Speed VS Verbos

This topic contains 2 replies, has 3 voices, and was last updated by  Jesse 1 year, 7 months ago.

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    This is an ongoing topic in the programming world I’ve noticed ever since I’ve wrote my first line of code.
    “Which language is the best?”
    “Which language has the best compiler?”
    “How do I write efficient code whilst it being simple to understand for humans?”
    “*Insert More FAQ Here*”

    (I’ve messed around with many languages.)

    Java as I understand, tends to avoid Pointers in its core Libs and usually compiles to Bytecode for portability.
    Python is widely used though usually an interpreted sector, though it’s highly flexible. (CPython is a thing)
    C/C++ tends to be hard to fully grasp and utilize to it’s fullest for newer programmers, and there’s countless libraries to choose from.
    BASIC is easy to learn but lacks the freedom and power in some instances.
    C# is cool. That’s about it.
    HTML/JS/CSS is a great example of almost perfect synchronicity of domain specific languages.

    However in every language there’s a portion of programmers that argue over what’s faster, more compatible, more verbos in writing/reading, or in general just the perfect all around language to use VS domain specific languages like HTML.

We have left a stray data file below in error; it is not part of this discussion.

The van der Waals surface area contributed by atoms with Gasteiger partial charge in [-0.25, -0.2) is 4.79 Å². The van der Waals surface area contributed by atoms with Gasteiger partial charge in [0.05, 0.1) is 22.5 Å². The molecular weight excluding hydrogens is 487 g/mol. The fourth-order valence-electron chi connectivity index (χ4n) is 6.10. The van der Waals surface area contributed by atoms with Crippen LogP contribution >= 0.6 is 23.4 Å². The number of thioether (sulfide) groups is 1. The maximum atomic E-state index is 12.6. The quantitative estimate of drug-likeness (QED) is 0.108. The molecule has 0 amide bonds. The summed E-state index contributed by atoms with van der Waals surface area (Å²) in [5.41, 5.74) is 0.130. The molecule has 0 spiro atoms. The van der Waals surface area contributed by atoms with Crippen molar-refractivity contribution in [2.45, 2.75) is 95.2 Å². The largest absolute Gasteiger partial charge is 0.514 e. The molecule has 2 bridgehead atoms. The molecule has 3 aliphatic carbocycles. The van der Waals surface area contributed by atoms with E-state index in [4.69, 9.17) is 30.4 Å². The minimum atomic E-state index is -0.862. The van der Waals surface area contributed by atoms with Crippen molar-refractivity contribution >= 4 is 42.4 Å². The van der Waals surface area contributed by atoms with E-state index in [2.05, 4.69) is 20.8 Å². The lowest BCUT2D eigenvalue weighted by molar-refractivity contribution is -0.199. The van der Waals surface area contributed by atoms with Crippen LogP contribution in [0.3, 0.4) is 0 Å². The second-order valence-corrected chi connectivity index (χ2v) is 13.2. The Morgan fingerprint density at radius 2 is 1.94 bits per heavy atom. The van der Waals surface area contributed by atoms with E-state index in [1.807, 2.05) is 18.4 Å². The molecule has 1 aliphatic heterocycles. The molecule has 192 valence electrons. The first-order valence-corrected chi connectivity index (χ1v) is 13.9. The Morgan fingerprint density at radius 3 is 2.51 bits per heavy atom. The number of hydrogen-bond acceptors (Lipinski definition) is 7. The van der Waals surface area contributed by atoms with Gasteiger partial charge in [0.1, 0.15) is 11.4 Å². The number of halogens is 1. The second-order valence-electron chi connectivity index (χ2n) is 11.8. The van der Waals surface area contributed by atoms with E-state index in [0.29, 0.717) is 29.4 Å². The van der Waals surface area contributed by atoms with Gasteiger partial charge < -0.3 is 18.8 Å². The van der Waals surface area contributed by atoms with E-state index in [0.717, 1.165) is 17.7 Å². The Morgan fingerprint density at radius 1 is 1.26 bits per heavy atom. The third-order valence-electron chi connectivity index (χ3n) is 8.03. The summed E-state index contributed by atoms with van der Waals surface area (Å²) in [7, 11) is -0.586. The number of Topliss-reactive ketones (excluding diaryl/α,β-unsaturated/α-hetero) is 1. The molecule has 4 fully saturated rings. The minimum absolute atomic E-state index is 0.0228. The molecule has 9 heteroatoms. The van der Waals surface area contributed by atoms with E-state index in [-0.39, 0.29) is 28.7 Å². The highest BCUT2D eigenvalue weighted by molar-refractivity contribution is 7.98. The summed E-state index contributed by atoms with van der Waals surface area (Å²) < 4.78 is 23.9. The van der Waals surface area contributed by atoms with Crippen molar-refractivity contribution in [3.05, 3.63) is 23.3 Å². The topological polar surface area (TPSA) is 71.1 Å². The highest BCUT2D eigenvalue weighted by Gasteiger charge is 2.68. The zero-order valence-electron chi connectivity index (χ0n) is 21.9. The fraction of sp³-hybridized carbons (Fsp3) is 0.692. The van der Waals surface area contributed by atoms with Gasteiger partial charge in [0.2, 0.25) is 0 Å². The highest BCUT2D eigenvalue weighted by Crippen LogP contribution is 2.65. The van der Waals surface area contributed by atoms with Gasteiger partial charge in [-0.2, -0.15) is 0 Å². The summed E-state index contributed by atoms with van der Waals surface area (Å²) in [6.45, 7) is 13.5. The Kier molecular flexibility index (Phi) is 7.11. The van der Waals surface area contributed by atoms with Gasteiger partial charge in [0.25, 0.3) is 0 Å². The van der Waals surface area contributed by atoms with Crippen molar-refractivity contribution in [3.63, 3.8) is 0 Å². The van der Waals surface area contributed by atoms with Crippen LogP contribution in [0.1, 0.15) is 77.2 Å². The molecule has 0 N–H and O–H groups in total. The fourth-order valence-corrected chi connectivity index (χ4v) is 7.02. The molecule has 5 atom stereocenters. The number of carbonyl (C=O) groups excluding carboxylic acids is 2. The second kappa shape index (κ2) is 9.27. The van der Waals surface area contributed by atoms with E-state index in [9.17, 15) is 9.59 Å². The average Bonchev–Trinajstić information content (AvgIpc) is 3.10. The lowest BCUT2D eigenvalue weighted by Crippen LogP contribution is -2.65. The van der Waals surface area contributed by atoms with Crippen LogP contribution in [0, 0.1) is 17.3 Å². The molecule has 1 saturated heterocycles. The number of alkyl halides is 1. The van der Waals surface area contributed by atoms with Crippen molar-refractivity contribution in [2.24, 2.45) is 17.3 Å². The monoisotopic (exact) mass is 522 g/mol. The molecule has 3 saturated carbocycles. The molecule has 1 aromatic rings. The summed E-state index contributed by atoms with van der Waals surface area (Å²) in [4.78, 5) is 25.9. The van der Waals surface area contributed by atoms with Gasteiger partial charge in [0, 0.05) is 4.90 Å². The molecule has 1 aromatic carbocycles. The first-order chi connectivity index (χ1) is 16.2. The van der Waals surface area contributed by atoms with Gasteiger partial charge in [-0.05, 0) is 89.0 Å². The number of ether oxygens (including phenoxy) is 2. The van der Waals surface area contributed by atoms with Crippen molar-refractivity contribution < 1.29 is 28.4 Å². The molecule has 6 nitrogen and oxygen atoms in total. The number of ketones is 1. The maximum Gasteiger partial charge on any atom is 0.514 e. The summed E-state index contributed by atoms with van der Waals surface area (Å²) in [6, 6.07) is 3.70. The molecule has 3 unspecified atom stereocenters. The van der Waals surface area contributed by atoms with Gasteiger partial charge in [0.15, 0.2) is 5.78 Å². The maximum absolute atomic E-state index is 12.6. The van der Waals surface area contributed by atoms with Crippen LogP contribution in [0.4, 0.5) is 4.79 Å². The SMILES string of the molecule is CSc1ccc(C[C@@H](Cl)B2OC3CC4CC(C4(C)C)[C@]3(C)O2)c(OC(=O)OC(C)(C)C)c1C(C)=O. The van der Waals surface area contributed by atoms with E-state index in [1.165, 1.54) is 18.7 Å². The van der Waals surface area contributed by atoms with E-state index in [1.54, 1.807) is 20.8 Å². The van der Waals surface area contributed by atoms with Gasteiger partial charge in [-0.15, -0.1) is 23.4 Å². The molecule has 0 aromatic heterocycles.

I’m curious to see the point of view in this community. Should it be “function over frills” or vice-versa? Should we strive for a balance? How would you support your argument; evidence wise? And can there ever truly be a perfect language?
    How do you go about programming efficient code in Monkey as of now?
    And more importantly how do you think the Quantum programming generation has to offer for classic computing needs?

    I figured this would be a fun topic. Aha.

    Regards, Scott. 😛



    Knowing how to use a programming language is important 🙂

    It was with only with MonkeyX that I learned how to use Classes(Thanks to the forums – I skipped blitzmax) With Java I had a lot of trouble finding examples and was not able to learn a lot of that language.

    Modern blitz research languages are faster with the pixel drawing.



    programming languages are relatively important to what your needs are. Now a day most languages can compile code to its ultimate speed. But even if they don’t most languages can produce results that are above what the program requires for output.

    Even now at the speed at which these languages run they can not perform at the required speed that some programmers need for required output. So some sacrifices and ingenious thinking need to take place to resolve those limitations. In other words, no matter how much power and how optimized the computer language is, it will not meet all of the requirements by the average programmer. An experience programmer in a specific computer language will understand the limitations of the language and will try to optimize his thinking to the limitations of the output(executing program).